Symphony X has a nasty habit of taking an awfully long time to put out their next record. For the ravenous fan, the wait can be frustrating. One even has to wonder what kind of impact the long waits between releases have had on the band’s momentum and ability to break through to the next level of commercial success. The bad news for those eagerly awaiting a follow up to 2015’s remarkably balanced “Underworld,” is that there is no apparent end in sight. The really good news, however, is that Michael Romeo, who for all intents and purposes is the creative visionary and musical master behind Symphony X, has not been idle.
And while his first official solo record, “War of the World Pt. 1,” has enough different elements and flashes of diversity in it that it clearly can’t be called a Symphony X release, it still retains enough familiar writing, riffing, soaring solos and orchestral aspects that it should more than satiate the fan base waiting for another Symphony X release, and possibly pick up a few stragglers along the way.
To this listener’s ear, the Symphony X sound is most greatly defined by a one/two punch provided by Michael Romeo and singer Russell Allen. Romeo’s classically-tinged metal compositions and jaw-dropping guitar pyrotechnics are paired up with the powerful, roaring voice of Allen to carve out a truly signature sound that manages to be an absolutely beautiful bludgeoning. While that’s not intended to minimize the contributions of the other members of Symphony X, it’s merely a recognition of who is most responsible for the band’s sound. Some parts are more interchangeable than others.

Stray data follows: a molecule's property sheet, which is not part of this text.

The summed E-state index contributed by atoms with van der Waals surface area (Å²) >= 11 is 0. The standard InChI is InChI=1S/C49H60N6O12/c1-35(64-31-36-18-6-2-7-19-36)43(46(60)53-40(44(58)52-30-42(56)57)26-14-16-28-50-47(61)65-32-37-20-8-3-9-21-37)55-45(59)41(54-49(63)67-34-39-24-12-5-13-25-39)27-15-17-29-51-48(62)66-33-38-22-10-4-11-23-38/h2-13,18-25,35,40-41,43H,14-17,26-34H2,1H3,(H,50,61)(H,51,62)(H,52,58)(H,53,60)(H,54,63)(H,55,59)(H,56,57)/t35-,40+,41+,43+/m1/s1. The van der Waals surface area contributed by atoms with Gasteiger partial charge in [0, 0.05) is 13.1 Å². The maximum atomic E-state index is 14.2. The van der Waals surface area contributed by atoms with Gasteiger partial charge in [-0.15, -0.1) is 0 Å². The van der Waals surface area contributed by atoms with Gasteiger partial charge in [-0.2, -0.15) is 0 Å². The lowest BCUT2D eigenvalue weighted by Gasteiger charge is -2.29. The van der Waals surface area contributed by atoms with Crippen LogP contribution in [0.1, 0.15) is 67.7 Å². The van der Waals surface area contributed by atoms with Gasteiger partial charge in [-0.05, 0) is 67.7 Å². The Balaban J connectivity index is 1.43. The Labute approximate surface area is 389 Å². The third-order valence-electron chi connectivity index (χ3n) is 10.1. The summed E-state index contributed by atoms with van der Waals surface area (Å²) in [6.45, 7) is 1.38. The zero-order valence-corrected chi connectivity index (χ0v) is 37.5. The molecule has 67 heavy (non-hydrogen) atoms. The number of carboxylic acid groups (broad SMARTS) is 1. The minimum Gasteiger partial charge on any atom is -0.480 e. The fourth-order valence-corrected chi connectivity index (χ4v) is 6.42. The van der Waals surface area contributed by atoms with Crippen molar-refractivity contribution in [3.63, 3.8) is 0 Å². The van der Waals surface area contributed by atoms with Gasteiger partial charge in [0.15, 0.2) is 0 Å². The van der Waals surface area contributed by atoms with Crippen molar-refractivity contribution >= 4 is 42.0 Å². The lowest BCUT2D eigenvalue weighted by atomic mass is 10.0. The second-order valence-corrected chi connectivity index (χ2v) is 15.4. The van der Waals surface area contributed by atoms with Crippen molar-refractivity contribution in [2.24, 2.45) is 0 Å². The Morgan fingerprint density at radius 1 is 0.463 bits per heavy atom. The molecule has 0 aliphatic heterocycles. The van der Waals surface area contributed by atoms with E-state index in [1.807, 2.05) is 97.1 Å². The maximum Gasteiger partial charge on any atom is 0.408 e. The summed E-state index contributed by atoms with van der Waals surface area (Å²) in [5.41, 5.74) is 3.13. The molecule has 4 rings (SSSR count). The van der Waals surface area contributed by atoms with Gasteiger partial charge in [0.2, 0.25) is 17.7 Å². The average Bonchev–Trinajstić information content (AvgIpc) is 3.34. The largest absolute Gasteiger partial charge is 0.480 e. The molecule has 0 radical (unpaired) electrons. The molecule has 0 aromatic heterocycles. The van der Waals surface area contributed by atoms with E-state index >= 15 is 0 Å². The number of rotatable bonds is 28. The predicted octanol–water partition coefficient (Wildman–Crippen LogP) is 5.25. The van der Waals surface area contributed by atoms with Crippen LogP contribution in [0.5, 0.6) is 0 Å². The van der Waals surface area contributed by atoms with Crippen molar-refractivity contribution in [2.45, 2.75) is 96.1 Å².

On Romeo’s new solo record, there is no Russell Allen to be found. That alone makes this something different. Vocals instead are provided by Rick Castellano, who brings a different twist that trades the dominant presence of Allen’s voice for something perhaps more subtle and nuanced that turns a bit more spotlight on the song over the performance. Castellano still displays range, power and harmony very effectively, so while his presence makes this recording less Symphony X-like, it does not automatically make this project somehow inferior. Voices are unique and at times very polarizing, but Castellano brings something unique and very well executed to this record. I’m not left wishing it was Allen singing instead, which could easily have been a pitfall in this release.